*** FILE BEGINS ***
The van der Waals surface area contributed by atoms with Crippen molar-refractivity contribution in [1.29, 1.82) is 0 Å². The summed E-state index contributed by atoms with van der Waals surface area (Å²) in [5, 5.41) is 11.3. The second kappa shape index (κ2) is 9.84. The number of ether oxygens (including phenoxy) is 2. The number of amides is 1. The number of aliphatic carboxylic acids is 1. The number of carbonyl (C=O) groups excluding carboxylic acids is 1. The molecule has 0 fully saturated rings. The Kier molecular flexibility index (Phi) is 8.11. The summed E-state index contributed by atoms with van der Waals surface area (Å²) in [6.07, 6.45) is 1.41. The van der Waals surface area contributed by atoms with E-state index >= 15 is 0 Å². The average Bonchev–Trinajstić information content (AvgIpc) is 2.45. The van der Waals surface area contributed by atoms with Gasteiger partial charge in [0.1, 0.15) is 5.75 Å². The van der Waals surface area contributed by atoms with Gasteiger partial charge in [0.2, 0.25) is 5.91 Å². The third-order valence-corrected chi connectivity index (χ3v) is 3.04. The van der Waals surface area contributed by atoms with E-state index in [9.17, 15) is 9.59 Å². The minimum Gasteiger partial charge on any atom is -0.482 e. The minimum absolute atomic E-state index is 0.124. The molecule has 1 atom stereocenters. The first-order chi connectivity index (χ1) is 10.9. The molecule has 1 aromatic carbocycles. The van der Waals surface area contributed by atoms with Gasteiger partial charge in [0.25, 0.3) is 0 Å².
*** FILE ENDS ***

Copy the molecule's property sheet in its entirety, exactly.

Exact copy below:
The van der Waals surface area contributed by atoms with Crippen molar-refractivity contribution in [1.29, 1.82) is 0 Å². The summed E-state index contributed by atoms with van der Waals surface area (Å²) in [5, 5.41) is 11.3. The second kappa shape index (κ2) is 9.84. The number of ether oxygens (including phenoxy) is 2. The number of amides is 1. The number of aliphatic carboxylic acids is 1. The number of carbonyl (C=O) groups excluding carboxylic acids is 1. The molecule has 0 fully saturated rings. The Kier molecular flexibility index (Phi) is 8.11. The summed E-state index contributed by atoms with van der Waals surface area (Å²) in [6.07, 6.45) is 1.41. The van der Waals surface area contributed by atoms with E-state index >= 15 is 0 Å². The average Bonchev–Trinajstić information content (AvgIpc) is 2.45. The van der Waals surface area contributed by atoms with Gasteiger partial charge in [0.1, 0.15) is 5.75 Å². The van der Waals surface area contributed by atoms with Gasteiger partial charge in [0.2, 0.25) is 5.91 Å². The third-order valence-corrected chi connectivity index (χ3v) is 3.04. The van der Waals surface area contributed by atoms with E-state index in [9.17, 15) is 9.59 Å². The minimum Gasteiger partial charge on any atom is -0.482 e. The minimum absolute atomic E-state index is 0.124. The molecule has 1 atom stereocenters. The first-order chi connectivity index (χ1) is 10.9. The molecule has 1 aromatic carbocycles. The van der Waals surface area contributed by atoms with Gasteiger partial charge in [0.25, 0.3) is 0 Å².